The patent, which was issued on Feb. 4, covers the various components, purpose and simulation methodology of the surgical training device, and credits the company’s CEO and founder, Dr. Christopher Sakezles, with its design.
The Central Line Simulation and Training Device includes an upper torso made with the company’s life-like, proprietary SynTissue®. It has underlying vascular features, like the carotid artery, superior vena cava, subclavian and jugular veins. When deployed, the trainer is paired with a tablet-powered wireless pump that controls both arterial and venous blood flow.
Surgical residents can use the device to practice techniques associated with central venous catheterization, a routine minimally invasive procedure typically performed in the radiology department using x-ray and ultrasound guidance. Improper placement of a central venous access line has been associated with a wide variety of health complications, including air embolism, cava perforation, infection and more.
According to SynDaver, those in the medical field who can benefit from practicing on the device include medical residents who hope to become general surgeons and interventional radiologists.
The patent is the third awarded to SynDaver since July and their 16th to date. In 2019, the Tampa-headquartered company received federal patent protection for the technology behind two of its products, a Wearable Chest Tube Skills Trainer, as well as its Cricothyroidotomy and Nasogastric Tube medical simulation trainer.
SynDaver’s leadership has continued to emphasize the company’s history of creating innovative medical simulation technologies, as well as the need to continue pioneering new solutions within the medical field.
“Many procedures performed in the medical field require repetitive practice to ensure the high level of skill required to improve patient outcomes. At SynDaver, we always strive to develop new technologies and tools that create the most realistic simulation experiences possible and to instill in medical students and practitioners the confidence and expertise they need to perform in a real-world setting,” said Sakezles.
Like many of SynDaver’s products, the central line trainer is compatible with all known imaging techniques and is able to produce realistic imaging under pulse flow Doppler ultrasound due to the simulation of natural blood flow conditions; exhibiting pulsatile blood flow in the arterial vessel and drainage blood flow in the venous vessel.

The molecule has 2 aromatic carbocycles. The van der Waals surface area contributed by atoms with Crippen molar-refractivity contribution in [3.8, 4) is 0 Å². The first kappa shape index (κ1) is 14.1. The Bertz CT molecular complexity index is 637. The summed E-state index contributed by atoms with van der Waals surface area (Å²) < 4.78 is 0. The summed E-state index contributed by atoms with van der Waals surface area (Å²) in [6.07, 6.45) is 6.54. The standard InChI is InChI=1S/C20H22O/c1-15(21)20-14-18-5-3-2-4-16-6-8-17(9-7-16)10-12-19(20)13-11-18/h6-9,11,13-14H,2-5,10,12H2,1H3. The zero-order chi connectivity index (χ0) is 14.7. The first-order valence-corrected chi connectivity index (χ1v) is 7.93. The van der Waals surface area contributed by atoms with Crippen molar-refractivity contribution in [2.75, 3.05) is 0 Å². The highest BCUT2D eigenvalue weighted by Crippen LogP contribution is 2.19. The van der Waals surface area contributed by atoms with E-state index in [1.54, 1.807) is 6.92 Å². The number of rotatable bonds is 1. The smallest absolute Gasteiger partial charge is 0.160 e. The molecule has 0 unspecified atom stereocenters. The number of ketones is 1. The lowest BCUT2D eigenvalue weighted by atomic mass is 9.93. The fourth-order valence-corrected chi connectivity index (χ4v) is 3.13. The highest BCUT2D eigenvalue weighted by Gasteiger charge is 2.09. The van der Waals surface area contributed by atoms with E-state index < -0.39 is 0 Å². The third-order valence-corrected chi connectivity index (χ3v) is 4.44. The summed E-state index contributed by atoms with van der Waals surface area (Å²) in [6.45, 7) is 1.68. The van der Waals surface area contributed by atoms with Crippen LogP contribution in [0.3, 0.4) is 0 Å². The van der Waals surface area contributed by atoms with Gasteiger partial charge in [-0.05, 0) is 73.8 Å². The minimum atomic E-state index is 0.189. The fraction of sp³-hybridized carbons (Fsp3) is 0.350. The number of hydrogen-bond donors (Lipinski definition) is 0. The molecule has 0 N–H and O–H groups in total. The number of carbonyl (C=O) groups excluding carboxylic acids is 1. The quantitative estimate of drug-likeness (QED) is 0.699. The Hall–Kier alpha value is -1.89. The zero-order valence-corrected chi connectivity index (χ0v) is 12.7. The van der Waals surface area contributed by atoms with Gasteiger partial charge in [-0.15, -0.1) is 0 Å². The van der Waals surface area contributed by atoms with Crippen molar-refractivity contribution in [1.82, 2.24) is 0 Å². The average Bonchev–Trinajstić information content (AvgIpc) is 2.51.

SynDaver’s synthetic humans, animals and task trainers simulate detailed anatomy of live patients, including individual muscles, tendons, veins, arteries, nerves and organ systems. The company’s proprietary SynTissue® synthetic tissues are made of water, fibers and salts. Each of these non-toxic, non-latex tissues has been validated against the relevant living tissue for mechanical and physical properties.
For more information about SynDaver or the company’s products, visit https://syndaver.com/.
Headquartered in Tampa, SynDaver is the world’s leading manufacturer of hyper-realistic, synthetic human and animal models for medical education, training and surgical simulation. SynDaver’s synthetic bodies mimic live tissue properties and are used by high schools, colleges and universities, hospitals, medical device companies and the military for training, testing and validation. SynDaver has the world’s largest database of live-tissue properties. Made from a proprietary formula of water, salts and fibers, the company holds 16 patents on their materials, processes and the related products. SynDaver has more than 100 employees at its facilities in the U.S. and is planning additional facilities in Europe, China, Brazil and India. SynDaver products have been lauded by industry experts and earned a cult following after appearances on ABC’s Shark Tank, MythBusters, Grey’s Anatomy and the series finale of CSI. For more information on SynDaver or their product offerings, visit http://SynDaver.com.
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